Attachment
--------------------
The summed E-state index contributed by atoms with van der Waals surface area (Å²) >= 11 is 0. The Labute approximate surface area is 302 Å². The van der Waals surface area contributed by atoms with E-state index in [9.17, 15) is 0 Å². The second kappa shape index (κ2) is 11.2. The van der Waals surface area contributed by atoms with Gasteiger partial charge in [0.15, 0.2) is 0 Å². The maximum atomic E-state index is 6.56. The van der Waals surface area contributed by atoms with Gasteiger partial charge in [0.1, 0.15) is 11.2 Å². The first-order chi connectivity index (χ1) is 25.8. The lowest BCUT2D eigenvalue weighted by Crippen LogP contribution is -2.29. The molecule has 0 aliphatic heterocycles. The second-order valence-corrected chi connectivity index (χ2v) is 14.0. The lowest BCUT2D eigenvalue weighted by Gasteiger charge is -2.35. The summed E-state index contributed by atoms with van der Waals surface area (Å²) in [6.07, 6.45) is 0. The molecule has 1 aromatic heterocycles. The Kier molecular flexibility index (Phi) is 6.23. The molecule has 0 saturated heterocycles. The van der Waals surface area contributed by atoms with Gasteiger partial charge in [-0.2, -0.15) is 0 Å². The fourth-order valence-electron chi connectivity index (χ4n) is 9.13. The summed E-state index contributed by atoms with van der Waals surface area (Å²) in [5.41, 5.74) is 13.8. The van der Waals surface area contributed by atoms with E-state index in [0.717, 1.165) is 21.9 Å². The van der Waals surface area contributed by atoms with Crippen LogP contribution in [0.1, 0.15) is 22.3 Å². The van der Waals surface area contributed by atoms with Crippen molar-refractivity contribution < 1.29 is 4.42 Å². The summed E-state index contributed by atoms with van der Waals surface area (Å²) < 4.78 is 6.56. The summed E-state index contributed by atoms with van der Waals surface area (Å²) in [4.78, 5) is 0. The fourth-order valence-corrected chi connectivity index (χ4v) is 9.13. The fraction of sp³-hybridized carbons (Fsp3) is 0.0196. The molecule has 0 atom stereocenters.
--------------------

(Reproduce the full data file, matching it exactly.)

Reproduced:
The summed E-state index contributed by atoms with van der Waals surface area (Å²) >= 11 is 0. The Labute approximate surface area is 302 Å². The van der Waals surface area contributed by atoms with E-state index in [9.17, 15) is 0 Å². The second kappa shape index (κ2) is 11.2. The van der Waals surface area contributed by atoms with Gasteiger partial charge in [0.15, 0.2) is 0 Å². The maximum atomic E-state index is 6.56. The van der Waals surface area contributed by atoms with Gasteiger partial charge in [0.1, 0.15) is 11.2 Å². The first-order chi connectivity index (χ1) is 25.8. The lowest BCUT2D eigenvalue weighted by Crippen LogP contribution is -2.29. The molecule has 0 aliphatic heterocycles. The second-order valence-corrected chi connectivity index (χ2v) is 14.0. The lowest BCUT2D eigenvalue weighted by Gasteiger charge is -2.35. The summed E-state index contributed by atoms with van der Waals surface area (Å²) in [6.07, 6.45) is 0. The molecule has 1 aromatic heterocycles. The Kier molecular flexibility index (Phi) is 6.23. The molecule has 0 saturated heterocycles. The van der Waals surface area contributed by atoms with Gasteiger partial charge in [-0.2, -0.15) is 0 Å². The fourth-order valence-electron chi connectivity index (χ4n) is 9.13. The summed E-state index contributed by atoms with van der Waals surface area (Å²) in [5.41, 5.74) is 13.8. The van der Waals surface area contributed by atoms with E-state index in [0.717, 1.165) is 21.9 Å². The van der Waals surface area contributed by atoms with Crippen LogP contribution in [0.1, 0.15) is 22.3 Å². The van der Waals surface area contributed by atoms with Crippen molar-refractivity contribution < 1.29 is 4.42 Å². The summed E-state index contributed by atoms with van der Waals surface area (Å²) < 4.78 is 6.56. The summed E-state index contributed by atoms with van der Waals surface area (Å²) in [4.78, 5) is 0. The fourth-order valence-corrected chi connectivity index (χ4v) is 9.13. The fraction of sp³-hybridized carbons (Fsp3) is 0.0196. The molecule has 0 atom stereocenters.